1 I'm Nobody! Who Are You: Analysis of Dickinson's Poem
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I'm Nobody! Who Are You?
A Poem by Emily Dickinson (1830-1886)
A Study Guide
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Type of Work
Theme
Text
Meter
End Rhyme
Internal Rhyme
Satire
Engaging the Reader
Figures of Speech
Study Questions
Writing Topics
Biography
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Study Guide Prepared by Michael J. Cummings... 2011.

Type of Work

“I'm Nobody! Who Are You?” is a lyric poem on the folly of seeking fame. The poem contains only two stanzas, each with four lines. A four-line stanza is called a quatrain. The poem was first published in 1891 in Poems, Series 2, a collection of Miss Dickinson's poems that was edited by two of her friends, Mabel Loomis Todd and Thomas Wentworth Higginson.

Theme

“I'm Nobody! Who Are You?” presents the theme that it is better to be a humble nobody than a proud somebody. After all, somebodies have to spend their time maintaining their status by telling the world how great they are. How boring!

Text of the Poem

I'm nobody! Who are you?
Are you nobody, too?
Then there's a pair of usdon't tell!
They'd banish us, you know.

How dreary to be somebody!
How public, like a frog
To tell your name the livelong day
To an admiring bog!
 
Meter

.......Except for the first line, the poem alternates between iambic tetrameter and iambic trimeter, as the second stanza demonstrates.

........1................2.............3...............4
How DREAR..|..y TO..|..be SOME..|..bod Y!

......1................2...............3
How PUB..|..lic, LIKE..|..a FROG

......1................2..................3................4
To TELL..|..your NAME..|..the LIVE..|..long DAY

....1............2.............3
To AN..|..ad MI..|..ring BOG!

The meter of the first line varies because the stressed and unstressed syllables do not follow a single pattern.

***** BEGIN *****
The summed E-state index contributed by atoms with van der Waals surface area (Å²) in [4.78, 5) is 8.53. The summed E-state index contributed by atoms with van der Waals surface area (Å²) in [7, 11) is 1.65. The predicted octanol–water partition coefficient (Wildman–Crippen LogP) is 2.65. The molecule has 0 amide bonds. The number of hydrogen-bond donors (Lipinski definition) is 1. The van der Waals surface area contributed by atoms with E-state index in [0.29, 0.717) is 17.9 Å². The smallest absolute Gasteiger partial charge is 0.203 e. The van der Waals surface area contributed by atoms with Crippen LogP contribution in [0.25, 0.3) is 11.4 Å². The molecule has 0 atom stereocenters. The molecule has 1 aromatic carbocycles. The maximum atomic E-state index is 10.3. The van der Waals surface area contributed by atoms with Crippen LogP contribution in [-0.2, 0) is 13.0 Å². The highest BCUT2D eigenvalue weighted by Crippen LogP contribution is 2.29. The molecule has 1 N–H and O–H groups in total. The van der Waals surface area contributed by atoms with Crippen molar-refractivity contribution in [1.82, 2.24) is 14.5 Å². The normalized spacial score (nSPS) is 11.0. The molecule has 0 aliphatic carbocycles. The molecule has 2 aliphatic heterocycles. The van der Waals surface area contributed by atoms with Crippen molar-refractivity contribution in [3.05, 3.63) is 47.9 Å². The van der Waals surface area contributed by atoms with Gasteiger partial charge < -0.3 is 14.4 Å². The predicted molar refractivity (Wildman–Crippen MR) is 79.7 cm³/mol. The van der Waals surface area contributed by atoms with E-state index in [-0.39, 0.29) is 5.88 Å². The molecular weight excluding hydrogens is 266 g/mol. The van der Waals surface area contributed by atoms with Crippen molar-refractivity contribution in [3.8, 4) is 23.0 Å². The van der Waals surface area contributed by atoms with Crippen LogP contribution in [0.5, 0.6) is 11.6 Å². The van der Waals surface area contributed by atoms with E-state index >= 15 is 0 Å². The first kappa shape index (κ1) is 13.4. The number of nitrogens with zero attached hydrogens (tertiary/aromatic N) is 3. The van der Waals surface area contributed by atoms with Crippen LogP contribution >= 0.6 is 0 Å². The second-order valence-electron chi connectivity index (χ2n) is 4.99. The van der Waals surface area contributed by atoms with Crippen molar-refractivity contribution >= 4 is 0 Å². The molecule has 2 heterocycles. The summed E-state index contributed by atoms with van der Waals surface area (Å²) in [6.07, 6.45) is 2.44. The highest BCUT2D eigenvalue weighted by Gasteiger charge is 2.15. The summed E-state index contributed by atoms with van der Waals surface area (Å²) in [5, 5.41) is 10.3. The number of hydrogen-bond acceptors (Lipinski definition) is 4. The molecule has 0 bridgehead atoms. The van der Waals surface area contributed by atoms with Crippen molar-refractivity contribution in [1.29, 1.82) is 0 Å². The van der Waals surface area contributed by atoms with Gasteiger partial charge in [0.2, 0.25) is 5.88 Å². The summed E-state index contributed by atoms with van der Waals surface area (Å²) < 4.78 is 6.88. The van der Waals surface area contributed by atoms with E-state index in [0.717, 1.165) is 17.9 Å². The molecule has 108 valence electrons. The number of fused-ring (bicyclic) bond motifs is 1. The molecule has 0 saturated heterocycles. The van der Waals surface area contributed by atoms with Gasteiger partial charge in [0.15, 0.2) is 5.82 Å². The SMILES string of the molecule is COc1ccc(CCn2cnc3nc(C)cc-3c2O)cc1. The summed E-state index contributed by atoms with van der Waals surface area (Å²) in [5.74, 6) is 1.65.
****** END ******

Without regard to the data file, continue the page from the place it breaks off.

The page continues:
End Rhyme

The poem has no regular scheme of end rhyme. However, line 1 rhymes with line 2 and line 5 with line 7. Each of these rhymes is masculine. Masculine rhyme occurs when only the final syllable of one line rhymes with the final syllable of another, as in you and too (lines 1 and 2). There are no feminine rhymes in the poem. Feminine rhyme occurs when the final two syllables of a line rhyme with the final two syllables of another line, as in singing and ringing.





Internal rhyme

Dickinson also uses internal rhyme in the poem. Here are examples.

I'm nobody! Who are you?
Are you nobody, too?
Then there's a pair of usdon't tell! (lines 1-3)

To tell your name the livelong day (line 7)

Satire

The poem satirizes glory seekers as well as their admiring fans. One wonders what Dickinson would say about glory seekers in today's worldthe movie stars, athletes, politicians, lawyers, and others who regularly show up on television to toot their horns before admiring audiences. To be sure, many famous people past and present deserve recognition. But there are just as many who seek and gain recognition for trivial pursuits by croaking their names, "like a frog . . . the livelong day." 

Engaging the Reader

Dickinson brings the reader into the poem with her use of the pronouns you, we, us, and your. This approach enhances the appeal of the poem, making you feelironicallylike "somebody" (or at least a worthwhile nobody).

Figures of Speech

Alliteration

Then there's (line 3) 
They'd banish us, you know (line 4)
How dreary to be somebody (line 5)
How public, like a frog (line 6)
To tell your name the livelong day (line 7)
Anaphora
How dreary to be somebody!
How public, like a frog (lines 5-6)
Simile
How public, like a frog
To tell your name the livelong day
Comparison of the speaker's listener/reader to a frog.

Study Questions and Writing Topics

  • Was Emily Dickinson a nobody during her lifetime? Explain your answer.
  • The phrase "admiring bog" (line 8) represents the people who look up to a somebody. What is a bog? 
  • Why does Emily Dickinson choose a frog to represent a somebody?
  • Would you like to become famous? If so, what would you do to avoid becoming a "frog"?

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